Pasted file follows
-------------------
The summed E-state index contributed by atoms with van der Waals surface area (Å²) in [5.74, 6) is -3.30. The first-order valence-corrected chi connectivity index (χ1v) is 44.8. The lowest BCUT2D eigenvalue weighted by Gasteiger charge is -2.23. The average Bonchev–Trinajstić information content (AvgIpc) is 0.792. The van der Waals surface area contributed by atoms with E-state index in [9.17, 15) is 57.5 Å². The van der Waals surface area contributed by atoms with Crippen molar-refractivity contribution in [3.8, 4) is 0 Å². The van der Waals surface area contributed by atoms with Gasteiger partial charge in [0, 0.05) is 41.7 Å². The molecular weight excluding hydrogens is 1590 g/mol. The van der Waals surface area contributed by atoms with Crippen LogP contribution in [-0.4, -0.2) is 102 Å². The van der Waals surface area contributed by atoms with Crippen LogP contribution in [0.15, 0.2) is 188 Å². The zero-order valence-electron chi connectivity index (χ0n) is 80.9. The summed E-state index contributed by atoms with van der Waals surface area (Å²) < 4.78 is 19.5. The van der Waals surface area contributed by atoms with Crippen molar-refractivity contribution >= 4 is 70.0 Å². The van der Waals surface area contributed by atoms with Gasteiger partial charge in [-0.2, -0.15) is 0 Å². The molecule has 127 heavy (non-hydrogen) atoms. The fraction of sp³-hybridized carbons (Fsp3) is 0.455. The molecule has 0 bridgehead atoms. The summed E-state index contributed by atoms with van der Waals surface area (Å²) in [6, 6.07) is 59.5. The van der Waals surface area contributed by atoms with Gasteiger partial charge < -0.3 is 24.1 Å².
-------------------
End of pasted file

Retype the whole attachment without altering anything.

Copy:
The summed E-state index contributed by atoms with van der Waals surface area (Å²) in [5.74, 6) is -3.30. The first-order valence-corrected chi connectivity index (χ1v) is 44.8. The lowest BCUT2D eigenvalue weighted by Gasteiger charge is -2.23. The average Bonchev–Trinajstić information content (AvgIpc) is 0.792. The van der Waals surface area contributed by atoms with E-state index in [9.17, 15) is 57.5 Å². The van der Waals surface area contributed by atoms with Crippen molar-refractivity contribution in [3.8, 4) is 0 Å². The van der Waals surface area contributed by atoms with Gasteiger partial charge in [0, 0.05) is 41.7 Å². The molecular weight excluding hydrogens is 1590 g/mol. The van der Waals surface area contributed by atoms with Crippen LogP contribution in [-0.4, -0.2) is 102 Å². The van der Waals surface area contributed by atoms with Crippen LogP contribution in [0.15, 0.2) is 188 Å². The zero-order valence-electron chi connectivity index (χ0n) is 80.9. The summed E-state index contributed by atoms with van der Waals surface area (Å²) < 4.78 is 19.5. The van der Waals surface area contributed by atoms with Crippen molar-refractivity contribution >= 4 is 70.0 Å². The van der Waals surface area contributed by atoms with Gasteiger partial charge in [-0.2, -0.15) is 0 Å². The molecule has 127 heavy (non-hydrogen) atoms. The fraction of sp³-hybridized carbons (Fsp3) is 0.455. The molecule has 0 bridgehead atoms. The summed E-state index contributed by atoms with van der Waals surface area (Å²) in [6, 6.07) is 59.5. The van der Waals surface area contributed by atoms with Gasteiger partial charge < -0.3 is 24.1 Å².